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09 October 2023 Ghana
Beekeeping and honey processing have become one of the most viable green businesses in the Sefwi Wiawso-Juaboso Bia (SWJB) landscape. Notwithstanding its vital role in supporting livelihoods and the local economy, the system lacks effective coordination, hence the need to structure, formalize, and ensure effective operationalization of the business within the landscape and the region at large.
06 July 2023 Ghana
A law in Ghana stipulates that all naturally growing trees are owned by the state. In 2022, female cocoa farmers collaborated with Tropenbos Ghana to draw attention to the adverse effects of this law on their livelihoods.
05 July 2023 Ghana
The past few years have not only witnessed unpredictable changes in climatic elements but also marked variations in weather scenarios particularly in Ghana’s multi-functional cocoa-forest landscape. This mostly driven by irresponsible practices including illegal farming, illegal logging and unsustainable mining. This is more evident in climate change effects on livelihoods, and main economic activities including cocoa production and the environment in general.
04 July 2023 Ghana
Beekeeping and honey processing have been identified as viable green business ventures in the Sefwi Wiawso Juaboso Bia landscape. These activities play a significant role in supporting local livelihoods and economy. Despite this, there is a lack of coordinated effort and network to create an aggregation force among players in the field.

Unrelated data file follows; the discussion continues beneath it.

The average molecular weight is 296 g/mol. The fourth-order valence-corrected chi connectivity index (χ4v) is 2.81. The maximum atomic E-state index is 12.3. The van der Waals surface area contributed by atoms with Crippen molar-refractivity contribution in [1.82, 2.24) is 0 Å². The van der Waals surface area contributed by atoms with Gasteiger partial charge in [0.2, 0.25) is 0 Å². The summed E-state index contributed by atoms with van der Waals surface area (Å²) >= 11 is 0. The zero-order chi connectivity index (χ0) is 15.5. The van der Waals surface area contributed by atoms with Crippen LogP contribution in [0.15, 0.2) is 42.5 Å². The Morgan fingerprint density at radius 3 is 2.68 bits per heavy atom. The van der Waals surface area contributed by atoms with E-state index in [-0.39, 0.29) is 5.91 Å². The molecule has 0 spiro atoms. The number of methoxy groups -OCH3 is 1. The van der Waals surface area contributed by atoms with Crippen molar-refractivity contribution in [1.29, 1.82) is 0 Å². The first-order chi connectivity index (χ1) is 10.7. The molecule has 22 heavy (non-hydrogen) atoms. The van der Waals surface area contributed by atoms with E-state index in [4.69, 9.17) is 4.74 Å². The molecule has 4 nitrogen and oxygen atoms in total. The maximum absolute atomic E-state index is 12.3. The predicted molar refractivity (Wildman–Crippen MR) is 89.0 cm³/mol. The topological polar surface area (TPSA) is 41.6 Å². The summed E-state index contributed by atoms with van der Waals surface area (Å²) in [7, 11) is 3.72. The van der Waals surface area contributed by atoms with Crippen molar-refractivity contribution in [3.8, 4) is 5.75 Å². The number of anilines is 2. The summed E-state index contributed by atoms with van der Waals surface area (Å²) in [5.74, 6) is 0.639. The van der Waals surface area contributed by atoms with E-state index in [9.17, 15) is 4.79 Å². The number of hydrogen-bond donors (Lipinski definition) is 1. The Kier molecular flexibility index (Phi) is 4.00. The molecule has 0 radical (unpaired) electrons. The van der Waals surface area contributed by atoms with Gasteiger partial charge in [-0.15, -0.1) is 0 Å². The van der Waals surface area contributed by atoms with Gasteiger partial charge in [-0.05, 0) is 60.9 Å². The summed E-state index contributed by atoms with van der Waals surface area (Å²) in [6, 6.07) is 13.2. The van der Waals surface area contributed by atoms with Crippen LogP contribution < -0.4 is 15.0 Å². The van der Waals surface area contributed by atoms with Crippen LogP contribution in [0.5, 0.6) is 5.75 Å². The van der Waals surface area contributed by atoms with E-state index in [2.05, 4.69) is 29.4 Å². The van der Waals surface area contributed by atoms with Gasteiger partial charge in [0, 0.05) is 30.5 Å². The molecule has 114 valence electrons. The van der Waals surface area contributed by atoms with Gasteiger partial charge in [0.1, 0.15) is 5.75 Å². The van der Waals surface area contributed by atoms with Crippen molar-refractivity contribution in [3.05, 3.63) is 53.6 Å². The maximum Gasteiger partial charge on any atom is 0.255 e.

03 July 2023 Ghana
On 15 February 2023, after a 20-hour journey, a team consisting of staff from Tropenbos Democratic Republic of Congo, community leaders and a representative of a cocoa buyer, arrived at the airport in Accra. They were welcomed by Tropenbos Ghana, who invited them for a 10-day visit to learn about cocoa sector in Ghana. The visit provided a great opportunity for learning and exchange within the Tropenbos International network. At the end of the learning visit, the team from DRC shared their observations about the impact of cocoa production on landscapes and important lessons for cocoa in DRC.
09 June 2023 Ghana
The past few decades have witnessed a decline in forest and tree cover in Ghana. Particularly within the last two decades, the country has experienced a net change of -573ha (-5.1%) in forest cover; twice higher than global average of -2.4% within the same period. The high rate of deforestation has led to habitat loss and species extinction, and soil degradation resulting in low/poor crop yield. Deforestation and forest degradation is also contributing to climate change effects and destabilizing water cycle leading to disappearance of local streams, frequent weather and climatic variability including droughts, interruptions of frequency and intensity of rains resulting into farm floods. The country’s loss in forest cover is mainly driven by illegal logging, illegal farming, illegal/unsustainable mining, wildfires, etc.